Banks was between the sticks for Sir Alf Ramsey's team as they won the World Cup for the only time in England's history, in 1966.
His only spell in management was in charge of Telford United between 1979 and 1981.
The Yorkshire-born goalkeeper, who made 510 league appearances for Chesterfield, Leicester and Stoke, won 73 caps for England.
He made one of the most famous saves in football history, denying a Pele header in the 1970 World Cup.
Banks lost the sight in his right eye after being injured in a road accident in 1972 and retired at the age of 34 as a result.
Stoke City today shared a statement from Banks' family, announcing he had passed away 'peacefully' overnight.
The statement continued: "We are devastated to lose him but we have so many happy memories and could not have been more proud of him."
Leicester City, for whom Banks played for much of the 1960s, tweeted: "Leicester City Football Club is deeply saddened to learn of the death of our former goalkeeper Gordon Banks OBE, who has passed away at the age of 81."
Telford United manager
Banks' one and only job as a manager was at Telford United, then of the Alliance Premier. It was a short spell that, the goalkeeping legend admitted, put him off management for good.
If his playing career was sensational, his managerial career was quite the opposite - beginning and ending at Telford.
All at AFC Telford United are saddened to hear of the death of Gordon Banks, aged 81. After a glittering playing career, where he won the 1966 World Cup with England, he went on to manage Telford United between 1979 and 1980. We send best wishes and condolences to his family. pic.twitter.com/cBZkUvn0bu— AFC Telford United (@telfordutd) February 12, 2019
After hanging up his boots following a spell in the NASL with the Fort Lauderdale Stars, Banks began coaching at Port Vale in 1977 but was keen on testing the water in management when Telford came calling in the 1979.
Banks explained what happened during an interview with the Express & Star in 2014.
“I was very disappointed in Telford because they asked me, they got in touch with me and asked if I would come and help them get out of relegation when they were second bottom of the Alliance Premier,” he said.
“There were eight games left of the season, or something like that.
“I was going for an interview at Lincoln and I didn’t get it, I didn’t get in touch with Telford again but then they phoned me and asked if I would come.
“From my point of view it was a chance to keep them up and then maybe get noticed by a club in the league.
“We avoided relegation and then through the summer I did all the coaching and we signed a few players.
“I admit I thought we could have done better at the start of the next season, we were a bit up and down. Then I had to go and have a hip replacement.”
Banks himself brought in Jack Mudie to take charge of team affairs but shortly after returning after the operation, he was shown the door.
“I came back on crutches to start training again and a couple of weeks later we had a cup match against a club from a lower division.
“We lost 1-0, I went up to the offices and they told me they were letting me go.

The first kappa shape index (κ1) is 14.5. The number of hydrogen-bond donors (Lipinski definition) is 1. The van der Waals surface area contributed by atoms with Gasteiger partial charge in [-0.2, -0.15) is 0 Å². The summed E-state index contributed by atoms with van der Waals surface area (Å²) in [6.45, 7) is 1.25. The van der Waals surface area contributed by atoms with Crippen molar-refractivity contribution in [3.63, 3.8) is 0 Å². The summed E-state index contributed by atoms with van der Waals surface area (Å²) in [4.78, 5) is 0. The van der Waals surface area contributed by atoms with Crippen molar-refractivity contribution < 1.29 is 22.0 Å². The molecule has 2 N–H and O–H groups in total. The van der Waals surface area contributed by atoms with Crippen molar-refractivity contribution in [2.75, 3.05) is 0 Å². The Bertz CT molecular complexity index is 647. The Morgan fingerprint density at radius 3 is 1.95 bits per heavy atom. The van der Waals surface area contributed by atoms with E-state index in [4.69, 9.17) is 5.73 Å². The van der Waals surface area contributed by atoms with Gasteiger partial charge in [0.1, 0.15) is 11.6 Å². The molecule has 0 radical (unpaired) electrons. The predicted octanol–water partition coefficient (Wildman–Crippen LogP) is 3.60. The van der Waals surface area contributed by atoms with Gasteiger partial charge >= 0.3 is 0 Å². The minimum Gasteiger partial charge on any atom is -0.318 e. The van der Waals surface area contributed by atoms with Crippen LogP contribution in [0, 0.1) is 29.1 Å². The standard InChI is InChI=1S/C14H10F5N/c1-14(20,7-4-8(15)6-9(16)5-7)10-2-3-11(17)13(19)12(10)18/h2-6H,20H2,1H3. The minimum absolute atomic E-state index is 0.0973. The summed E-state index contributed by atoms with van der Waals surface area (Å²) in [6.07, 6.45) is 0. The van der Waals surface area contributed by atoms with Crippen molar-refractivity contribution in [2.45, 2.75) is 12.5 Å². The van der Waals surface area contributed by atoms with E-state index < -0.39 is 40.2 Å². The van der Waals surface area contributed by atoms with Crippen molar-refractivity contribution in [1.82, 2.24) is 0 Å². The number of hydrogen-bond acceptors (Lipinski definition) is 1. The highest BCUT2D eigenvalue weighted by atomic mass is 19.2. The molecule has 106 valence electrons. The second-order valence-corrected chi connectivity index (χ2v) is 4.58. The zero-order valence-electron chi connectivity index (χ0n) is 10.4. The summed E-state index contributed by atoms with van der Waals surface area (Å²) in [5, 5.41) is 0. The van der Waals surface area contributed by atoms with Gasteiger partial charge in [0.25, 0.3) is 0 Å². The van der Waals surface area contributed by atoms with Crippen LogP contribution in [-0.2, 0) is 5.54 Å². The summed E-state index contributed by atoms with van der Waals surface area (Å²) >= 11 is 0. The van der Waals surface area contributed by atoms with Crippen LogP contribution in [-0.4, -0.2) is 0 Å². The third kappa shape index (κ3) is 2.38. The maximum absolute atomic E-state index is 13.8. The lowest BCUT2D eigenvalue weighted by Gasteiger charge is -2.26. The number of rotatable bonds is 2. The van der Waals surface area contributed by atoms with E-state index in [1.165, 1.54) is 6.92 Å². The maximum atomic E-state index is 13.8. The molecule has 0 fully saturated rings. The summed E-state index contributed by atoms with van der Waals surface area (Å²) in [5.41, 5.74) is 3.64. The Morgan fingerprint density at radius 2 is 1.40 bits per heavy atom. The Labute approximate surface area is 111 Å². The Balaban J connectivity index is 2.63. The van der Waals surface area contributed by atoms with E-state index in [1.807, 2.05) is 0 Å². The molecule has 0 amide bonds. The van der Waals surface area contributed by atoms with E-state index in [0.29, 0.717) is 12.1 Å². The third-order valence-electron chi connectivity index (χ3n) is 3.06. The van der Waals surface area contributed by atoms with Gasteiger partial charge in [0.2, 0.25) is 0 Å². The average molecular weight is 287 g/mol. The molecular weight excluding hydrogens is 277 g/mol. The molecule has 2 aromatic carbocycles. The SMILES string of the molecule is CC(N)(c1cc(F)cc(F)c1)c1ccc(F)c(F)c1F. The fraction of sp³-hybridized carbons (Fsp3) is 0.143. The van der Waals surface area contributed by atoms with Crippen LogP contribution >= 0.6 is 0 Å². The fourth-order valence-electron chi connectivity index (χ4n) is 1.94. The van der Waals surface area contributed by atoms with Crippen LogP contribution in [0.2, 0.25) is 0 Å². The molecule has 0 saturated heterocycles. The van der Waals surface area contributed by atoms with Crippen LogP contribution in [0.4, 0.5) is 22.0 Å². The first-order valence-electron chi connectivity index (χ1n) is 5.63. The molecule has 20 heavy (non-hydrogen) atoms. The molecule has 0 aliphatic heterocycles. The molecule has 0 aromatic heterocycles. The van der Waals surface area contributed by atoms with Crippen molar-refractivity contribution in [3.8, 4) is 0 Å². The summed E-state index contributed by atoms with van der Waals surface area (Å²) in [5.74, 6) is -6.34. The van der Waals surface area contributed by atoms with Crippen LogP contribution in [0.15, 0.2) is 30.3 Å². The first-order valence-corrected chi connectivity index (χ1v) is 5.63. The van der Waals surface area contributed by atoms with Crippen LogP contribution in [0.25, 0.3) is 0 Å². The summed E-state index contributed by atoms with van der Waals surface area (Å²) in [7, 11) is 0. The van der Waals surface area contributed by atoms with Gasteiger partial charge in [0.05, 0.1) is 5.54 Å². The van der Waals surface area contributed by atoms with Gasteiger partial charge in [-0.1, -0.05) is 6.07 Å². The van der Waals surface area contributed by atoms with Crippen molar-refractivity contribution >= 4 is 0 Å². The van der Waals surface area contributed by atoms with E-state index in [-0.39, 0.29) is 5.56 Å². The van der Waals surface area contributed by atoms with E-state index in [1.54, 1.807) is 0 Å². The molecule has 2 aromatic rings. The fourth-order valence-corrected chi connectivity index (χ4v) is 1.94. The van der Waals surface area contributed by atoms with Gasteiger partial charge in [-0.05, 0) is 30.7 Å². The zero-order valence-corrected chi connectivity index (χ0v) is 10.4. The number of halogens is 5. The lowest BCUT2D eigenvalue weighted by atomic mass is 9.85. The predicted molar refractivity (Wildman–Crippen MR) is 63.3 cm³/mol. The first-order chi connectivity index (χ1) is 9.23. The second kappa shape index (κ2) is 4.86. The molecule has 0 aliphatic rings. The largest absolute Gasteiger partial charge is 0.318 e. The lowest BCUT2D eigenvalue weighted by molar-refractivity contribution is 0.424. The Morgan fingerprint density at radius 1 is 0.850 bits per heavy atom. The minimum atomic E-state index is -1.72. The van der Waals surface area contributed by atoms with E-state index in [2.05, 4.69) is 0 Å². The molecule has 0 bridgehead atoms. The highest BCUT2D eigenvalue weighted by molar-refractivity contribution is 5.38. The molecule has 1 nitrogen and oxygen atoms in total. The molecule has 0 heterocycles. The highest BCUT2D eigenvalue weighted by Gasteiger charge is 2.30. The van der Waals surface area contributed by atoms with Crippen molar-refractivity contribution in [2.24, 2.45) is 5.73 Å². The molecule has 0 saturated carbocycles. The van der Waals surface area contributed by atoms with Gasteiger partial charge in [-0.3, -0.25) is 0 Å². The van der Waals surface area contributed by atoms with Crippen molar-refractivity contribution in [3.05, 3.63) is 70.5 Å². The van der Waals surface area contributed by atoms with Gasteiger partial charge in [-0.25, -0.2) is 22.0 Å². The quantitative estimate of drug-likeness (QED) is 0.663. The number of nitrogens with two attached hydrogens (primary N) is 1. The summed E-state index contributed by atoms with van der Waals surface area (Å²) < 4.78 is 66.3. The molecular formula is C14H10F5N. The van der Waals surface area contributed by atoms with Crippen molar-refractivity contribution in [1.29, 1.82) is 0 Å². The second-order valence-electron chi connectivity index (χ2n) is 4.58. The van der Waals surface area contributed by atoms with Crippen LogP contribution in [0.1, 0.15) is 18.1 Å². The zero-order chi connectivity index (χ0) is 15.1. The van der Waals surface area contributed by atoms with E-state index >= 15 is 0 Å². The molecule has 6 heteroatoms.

“I was that gutted, I never applied for a manager’s job again. I was so shocked by what they had done to me. The following season they got to the final of the FA Trophy, with my team.
“I couldn’t believe it. That experience really did put me off management for good.”
Banks also revealed how 'fate' played a crucial role in kick-starting his domestic and international career which, if it wasn't for his poor time-keeping, might never have happened.
Back in the early 50s in his native Sheffield, teenage Banks had no greater designs on life than a career in bricklaying having already begun his training as an apprentice.
Despite having left school only a year previously, it was already his second profession - an upgrade on working the local coal round, taking rocks of the station wagons and dropping them into people’s cellars.
WATCH Gordon Banks' greatest save:
A schoolboy career in football had come to an end when he was dropped after just two appearances for Sheffield Boys and while he loved the game, a life in brickwork lay ahead of him – until that Saturday.
“To get overtime I would work early morning Saturday until lunchtime,” he explained.
“I would dash home, get washed and changed and then rush into Sheffield on the bus to watch either Wednesday or United, whichever was playing at home – it didn’t really matter to me.
“On this particular Saturday I was running late and missed the bus. As I knew I wouldn’t have got to the game until half-time, I decided to go and watch the local team play on the recreation ground near home, where we used to play football as kids.
“I went down there and it was your typical scene. There was sawdust down for the lines, nets wrapped against the post and six or seven of them warming up, kicking the ball about.
“I’ve lent on the railing watching them when one of them, who I thought I recognised, looked at me and said ‘you used to play in goal at school didn’t you?’
“‘Yes’, I replied.
“’Well, do you fancy a game?’ he said, ‘our goalie has not turned up.’
“I rushed home and got changed – I had the socks and boots but no shorts, so I ended up playing in my working trousers.
“The game went pretty well and they asked me if I wanted to play a bit more regularly and that was that, the start of my career.”
Banks only played for that team, Millspaugh Sports, for a short while before he was scouted by Chesterfield and eventually offered his first professional contract, for £3 a week.
From there came Leicester, Stoke, England and, well, the rest really is history.
On his stroke of fortune, Banks is no doubt.
“Had I not missed that bus, I would have been a bricklayer for the rest of my life,” he says.